Displaced from Russia after his recent mutiny, Wagner boss Yevgeny Prigozhin recently promised his men an expanded focus on African operations.
Despite his apparent falling out with Mr Putin, this would certainly help the Kremlin’s drive to extend its capacity to influence African events, particularly in the hugely fragile Sahel region – where Niger’s President Mohamed Bazoum has been facing a fresh military uprising or coup attempt.
When Wagner moved into the CAR after President Faustin Archange Touadéra sought Russian help to overcome a UN arms embargo and rebuild his army in 2017-18, this at first looked like a bid for attention, aimed to send the message that “Moscow is back” after more than two decades of a low profile after the collapse of the Soviet Union.
But by the time Wagner arrived in Mali in 2021, at the invitation of the soldiers who had seized power the year before, the role played by this private military contractor in Russia’s security agenda, was viewed with a good deal more mistrust.
Most other West African governments saw it as a direct threat to the security of their region. Their relations with Mali soured dramatically.
And the military coups that followed in Guinea and Burkina Faso, with pro-Russian youths cheering in the streets of the latter’s capital Ouagadougou, have only deepened elected African governments’ wariness of Moscow’s strategy.
But that does not mean they will disregard this week’s summit.
Instead, they will probably try to nudge the Kremlin towards a more conventional path of cooperative engagement, and away from support for the destabilisation of constitutional government and towards more conventional military partnerships through training and the supply of equipment and weapons.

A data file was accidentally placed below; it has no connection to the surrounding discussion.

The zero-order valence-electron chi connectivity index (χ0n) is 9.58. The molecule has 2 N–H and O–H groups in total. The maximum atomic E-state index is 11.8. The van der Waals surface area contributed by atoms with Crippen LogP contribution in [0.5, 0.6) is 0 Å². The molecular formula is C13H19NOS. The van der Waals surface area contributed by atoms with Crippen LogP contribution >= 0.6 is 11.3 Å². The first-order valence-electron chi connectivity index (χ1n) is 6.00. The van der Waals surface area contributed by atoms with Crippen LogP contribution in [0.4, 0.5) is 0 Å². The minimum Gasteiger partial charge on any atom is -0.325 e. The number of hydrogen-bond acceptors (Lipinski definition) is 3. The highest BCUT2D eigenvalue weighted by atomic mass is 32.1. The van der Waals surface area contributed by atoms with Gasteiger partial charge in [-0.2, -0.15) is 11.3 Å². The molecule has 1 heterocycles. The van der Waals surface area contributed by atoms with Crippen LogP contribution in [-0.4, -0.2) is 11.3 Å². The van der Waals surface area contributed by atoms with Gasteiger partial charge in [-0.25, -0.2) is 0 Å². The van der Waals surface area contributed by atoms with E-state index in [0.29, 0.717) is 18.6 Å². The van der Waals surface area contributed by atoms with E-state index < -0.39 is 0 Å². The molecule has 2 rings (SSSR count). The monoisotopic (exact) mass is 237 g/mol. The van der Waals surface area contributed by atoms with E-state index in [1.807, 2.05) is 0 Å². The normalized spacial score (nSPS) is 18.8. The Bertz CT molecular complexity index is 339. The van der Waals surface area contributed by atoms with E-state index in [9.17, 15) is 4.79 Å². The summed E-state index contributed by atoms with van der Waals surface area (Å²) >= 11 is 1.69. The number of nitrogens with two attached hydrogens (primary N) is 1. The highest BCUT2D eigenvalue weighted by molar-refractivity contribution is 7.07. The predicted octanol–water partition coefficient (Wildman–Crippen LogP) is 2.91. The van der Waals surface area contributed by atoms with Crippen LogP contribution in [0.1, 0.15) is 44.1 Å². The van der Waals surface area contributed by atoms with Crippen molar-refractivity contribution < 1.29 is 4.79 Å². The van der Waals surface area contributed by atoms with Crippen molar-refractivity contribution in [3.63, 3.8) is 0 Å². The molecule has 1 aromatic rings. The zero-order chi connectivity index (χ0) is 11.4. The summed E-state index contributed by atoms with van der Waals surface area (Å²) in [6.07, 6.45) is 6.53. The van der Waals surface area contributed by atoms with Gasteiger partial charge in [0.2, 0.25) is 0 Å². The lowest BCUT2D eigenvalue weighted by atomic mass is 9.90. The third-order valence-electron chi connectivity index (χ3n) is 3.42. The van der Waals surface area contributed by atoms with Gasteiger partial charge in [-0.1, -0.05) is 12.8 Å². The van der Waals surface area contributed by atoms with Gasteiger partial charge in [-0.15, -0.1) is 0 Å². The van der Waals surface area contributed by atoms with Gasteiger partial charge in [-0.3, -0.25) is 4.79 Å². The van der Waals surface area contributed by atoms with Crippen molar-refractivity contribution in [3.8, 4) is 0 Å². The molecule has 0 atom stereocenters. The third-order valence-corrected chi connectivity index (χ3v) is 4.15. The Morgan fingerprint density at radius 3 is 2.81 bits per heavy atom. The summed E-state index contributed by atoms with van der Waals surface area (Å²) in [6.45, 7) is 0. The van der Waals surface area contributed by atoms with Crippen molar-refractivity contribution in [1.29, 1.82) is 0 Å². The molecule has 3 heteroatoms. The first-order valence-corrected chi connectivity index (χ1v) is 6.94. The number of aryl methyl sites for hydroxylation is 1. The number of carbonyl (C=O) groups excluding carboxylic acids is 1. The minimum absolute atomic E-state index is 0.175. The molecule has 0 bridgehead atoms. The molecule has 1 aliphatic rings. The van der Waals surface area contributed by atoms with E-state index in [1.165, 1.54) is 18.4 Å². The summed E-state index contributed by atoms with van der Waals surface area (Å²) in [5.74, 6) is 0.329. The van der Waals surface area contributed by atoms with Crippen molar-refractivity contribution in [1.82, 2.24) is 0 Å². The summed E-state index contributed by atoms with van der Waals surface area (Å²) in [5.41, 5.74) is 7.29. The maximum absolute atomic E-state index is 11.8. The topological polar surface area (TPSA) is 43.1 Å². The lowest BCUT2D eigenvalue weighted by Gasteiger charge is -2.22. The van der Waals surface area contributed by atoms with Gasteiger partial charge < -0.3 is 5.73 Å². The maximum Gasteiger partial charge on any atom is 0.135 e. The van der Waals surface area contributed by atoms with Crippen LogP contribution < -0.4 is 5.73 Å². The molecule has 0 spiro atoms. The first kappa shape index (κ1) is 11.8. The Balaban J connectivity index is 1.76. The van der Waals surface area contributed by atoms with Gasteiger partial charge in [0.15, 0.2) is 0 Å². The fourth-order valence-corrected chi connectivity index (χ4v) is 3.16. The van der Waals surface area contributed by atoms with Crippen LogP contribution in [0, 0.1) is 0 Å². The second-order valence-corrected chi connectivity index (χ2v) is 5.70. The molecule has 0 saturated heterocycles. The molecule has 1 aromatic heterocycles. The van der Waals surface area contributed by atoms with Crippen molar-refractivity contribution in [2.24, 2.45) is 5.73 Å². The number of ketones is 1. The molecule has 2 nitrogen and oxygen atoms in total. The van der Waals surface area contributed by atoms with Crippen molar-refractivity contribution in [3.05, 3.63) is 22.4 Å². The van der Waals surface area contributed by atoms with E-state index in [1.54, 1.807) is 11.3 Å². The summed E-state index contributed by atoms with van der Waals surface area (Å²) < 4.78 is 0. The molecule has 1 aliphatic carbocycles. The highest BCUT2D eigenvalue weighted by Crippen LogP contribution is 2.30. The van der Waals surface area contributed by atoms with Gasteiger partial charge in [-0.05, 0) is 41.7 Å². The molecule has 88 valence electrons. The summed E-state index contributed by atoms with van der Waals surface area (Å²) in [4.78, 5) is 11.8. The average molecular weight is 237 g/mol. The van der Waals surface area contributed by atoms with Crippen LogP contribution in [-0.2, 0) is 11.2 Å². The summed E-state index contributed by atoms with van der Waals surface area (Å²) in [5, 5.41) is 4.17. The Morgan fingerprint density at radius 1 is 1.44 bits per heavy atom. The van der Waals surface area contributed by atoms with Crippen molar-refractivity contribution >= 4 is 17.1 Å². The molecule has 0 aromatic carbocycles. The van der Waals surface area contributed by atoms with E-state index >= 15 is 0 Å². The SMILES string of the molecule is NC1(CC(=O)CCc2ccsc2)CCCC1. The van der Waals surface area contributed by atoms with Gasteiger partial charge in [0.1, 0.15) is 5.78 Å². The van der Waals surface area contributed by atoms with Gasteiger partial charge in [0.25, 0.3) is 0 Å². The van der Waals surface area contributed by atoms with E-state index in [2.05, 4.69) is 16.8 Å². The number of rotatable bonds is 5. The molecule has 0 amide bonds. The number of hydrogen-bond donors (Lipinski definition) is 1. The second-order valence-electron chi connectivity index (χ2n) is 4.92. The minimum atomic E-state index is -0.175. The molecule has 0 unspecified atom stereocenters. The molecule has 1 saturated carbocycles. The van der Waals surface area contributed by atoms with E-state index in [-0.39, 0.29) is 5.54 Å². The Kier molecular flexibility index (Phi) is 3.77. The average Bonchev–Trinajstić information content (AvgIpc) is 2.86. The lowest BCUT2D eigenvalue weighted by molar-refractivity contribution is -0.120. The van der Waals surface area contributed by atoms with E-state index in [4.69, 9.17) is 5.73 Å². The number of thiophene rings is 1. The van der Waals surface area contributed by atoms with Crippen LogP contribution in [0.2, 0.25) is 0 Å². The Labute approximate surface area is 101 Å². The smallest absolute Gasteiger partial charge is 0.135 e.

And Russia will try to secure their goodwill through a continuation of its economic diplomacy.
While it lacks the resources to compete with the US, France, Germany and Japan or China as a bilateral development donor, Moscow does have some cards to play.
Last year it was probably Africa’s largest source of fertiliser, supplying 500,000 tonnes. It is also of course a significant power in oil, gas and mining.
But the critically urgent trade sector right now remains grain.
And it will be difficult for Russia to significantly help Africa with desperately needed extra supplies – and thus demonstrate its reliability as a partner – unless there is a restored Black Sea deal that also allows Ukrainian shipments to flow.
Earlier this week, Mr Putin claimed Russia had shipped close to 10 million tonnes of grain to Africa in the first half of this year and insisted that it was able to continue supplying the continent on both a commercial basis and free of charge.
A major boost in food aid would mark a sharp change of stance from a country that has been only a marginal humanitarian donor up to now.
However, even if arrangements to ship out safely from Black Sea ports are restored, there is little to suggest Moscow is really willing and organised to become a major food aid donor on a scale to compare with the likes of the European Union or the US.
The political context has dramatically changed since African leaders flew to Sochi for the first Russia-Africa summit back in 2019.
Over the past three years, apparently fuelled by a desire to unsettle France and other Western actors, the Kremlin has appeared at least tacitly sympathetic towards the military men who have seized power in Mali, Burkina Faso and Guinea and who are viewed by the leaders of neighbouring states as a threat to regional stability.
The Malian regime’s insistence that the UN withdraw its peacekeeping force, weakening the defence against spreading jihadist violence, has only deepened regional leaders’ concern – and their consequent wariness of Russian policy.
So even with a hefty goodwill boost to Russia grain shipments, Mr Putin may struggle to allay widespread West African mistrust, although his guests will be too discreet to express it.
Paul Melly is a consulting fellow with the Africa Programme at Chatham House in London.